Agreed.

 

I don’t know. Seems to me it’s better than stir frying in Non stick. But to each their own.

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A reasonably priced carbon steel wok from Chinatown, seasoned properly is a thing of beauty.

I agree no nonstick coated wok.

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5 hours ago, CanadianHomeChef said:

Did an innagural stir fry in the pan. The sides of the pan heated up really nicely—better than I expected. However, the Control Freak had a difficult time maintaining the temperature (I’m thinking something to do with the large amount of metal in the pan, but just small portion that makes contact with the induction element?). I also encountered the sticking issue that I expected; however, once the first layer of fond built up, it essentially created a seasoning for additional ingredients (got blacker than I would have liked however). 

 

The stir fry was delicious, especially because of how hot it was out of the pan (I try and limit the heat with nonstick due to fumes). Lots of blistering on the bell pepper. Not sure if it was that much better than nonstick though to warrant the hassle. 

 

I was was thinking this pan might good for spaghettti and sauce; however, it’s a pain to store. Still on the face whether or not to keep it. 

4E21779B-01BD-4737-8661-3C31ED3E2E57.jpeg

 

 

Oh, from looking at the picture I don't think your temperature was high enough.  (But I'm no expert.)

 

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Started off at 475 in the oven, but tried to regulate it at 425 on the control freak. Lots of burning happening to stuck on food. But maybe it wouldn't have stuck if it was higher?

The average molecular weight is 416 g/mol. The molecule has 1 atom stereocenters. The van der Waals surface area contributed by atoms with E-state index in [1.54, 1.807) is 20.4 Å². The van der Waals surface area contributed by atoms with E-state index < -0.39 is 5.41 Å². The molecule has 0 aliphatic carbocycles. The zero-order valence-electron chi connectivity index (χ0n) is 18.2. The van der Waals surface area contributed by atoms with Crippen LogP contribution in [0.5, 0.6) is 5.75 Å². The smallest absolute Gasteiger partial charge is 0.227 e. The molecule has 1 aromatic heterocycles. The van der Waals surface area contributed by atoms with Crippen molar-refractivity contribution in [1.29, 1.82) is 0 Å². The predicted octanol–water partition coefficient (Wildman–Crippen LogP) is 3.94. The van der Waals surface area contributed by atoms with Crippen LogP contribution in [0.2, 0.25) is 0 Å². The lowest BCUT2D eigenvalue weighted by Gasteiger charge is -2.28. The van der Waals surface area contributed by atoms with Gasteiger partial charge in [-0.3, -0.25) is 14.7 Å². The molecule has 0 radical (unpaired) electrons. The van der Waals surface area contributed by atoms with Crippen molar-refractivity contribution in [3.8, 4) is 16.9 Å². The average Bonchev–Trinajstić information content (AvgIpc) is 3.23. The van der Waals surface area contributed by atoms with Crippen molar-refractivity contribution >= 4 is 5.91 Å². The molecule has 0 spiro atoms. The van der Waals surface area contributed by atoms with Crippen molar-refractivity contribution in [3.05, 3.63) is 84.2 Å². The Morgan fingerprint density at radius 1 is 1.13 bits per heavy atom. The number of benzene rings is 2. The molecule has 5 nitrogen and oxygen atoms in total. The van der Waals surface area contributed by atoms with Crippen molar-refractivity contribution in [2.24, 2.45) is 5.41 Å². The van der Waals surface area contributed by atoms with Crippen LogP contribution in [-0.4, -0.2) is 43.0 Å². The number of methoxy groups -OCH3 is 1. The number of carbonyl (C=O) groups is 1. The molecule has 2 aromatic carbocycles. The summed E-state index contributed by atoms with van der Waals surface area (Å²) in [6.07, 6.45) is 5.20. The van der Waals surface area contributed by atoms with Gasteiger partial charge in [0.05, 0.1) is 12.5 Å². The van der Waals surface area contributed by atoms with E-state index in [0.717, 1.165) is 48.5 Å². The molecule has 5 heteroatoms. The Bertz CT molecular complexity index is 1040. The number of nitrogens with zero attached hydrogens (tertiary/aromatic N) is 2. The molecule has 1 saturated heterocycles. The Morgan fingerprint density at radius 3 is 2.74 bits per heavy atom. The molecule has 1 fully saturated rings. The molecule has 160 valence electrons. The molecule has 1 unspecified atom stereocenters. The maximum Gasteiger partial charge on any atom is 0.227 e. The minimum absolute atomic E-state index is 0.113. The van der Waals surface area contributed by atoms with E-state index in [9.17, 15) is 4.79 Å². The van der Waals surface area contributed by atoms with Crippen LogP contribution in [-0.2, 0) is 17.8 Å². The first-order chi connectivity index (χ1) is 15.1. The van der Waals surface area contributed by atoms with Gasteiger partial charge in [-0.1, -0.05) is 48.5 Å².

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27 minutes ago, CanadianHomeChef said:

Started off at 475 in the oven, but tried to regulate it at 425 on the control freak. Lots of burning happening to stuck on food. But maybe it wouldn't have stuck if it was higher?

 

High smoke point oil should be smoking before you add the food.  I'm guessing about 525-550F.

 

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11 hours ago, JoNorvelleWalker said:

 

High smoke point oil should be smoking before you add the food.  I'm guessing about 525-550F.

 

Hmm. That’s about 75-100 degrees beyond the smoke point of peanut oil, and approaching the flash point according to my sources. I was getting smoke at 475. But maybe I’ll try bumping it up a bit more. 

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Pardon me from butting in on this topic, but I have a related inquiry... I'm trying to set up a friend with a wok, but she has only (conventional) electric stove.

 

Would regular round carbon steel wok work with induction plate (I have one lying around, and don't mind lending it to her- because I think it would be more responsive to adjustments)? My idea is to make (or have it made) a solid steel 'adapter' which would be placed on induction plate. It would protect the plate top, to some degree steady the wok and hold it in place, while distributing more heat to the bottom of the wok, and woul additionally prevent induction plate from shutting off when lifting wok to toss the food in it... So, my quiestion is- would it work? Is it worth the trouble?

Adapter.jpg

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Interesting. Carbon steel will work on its own on an induction plate, but my concern is getting the heat up the side walls. I don’t think (but may be wrong) that carbon steel is efficient for this. 

 

Your adapter concept has me intrigued. What kind of material are you thinking?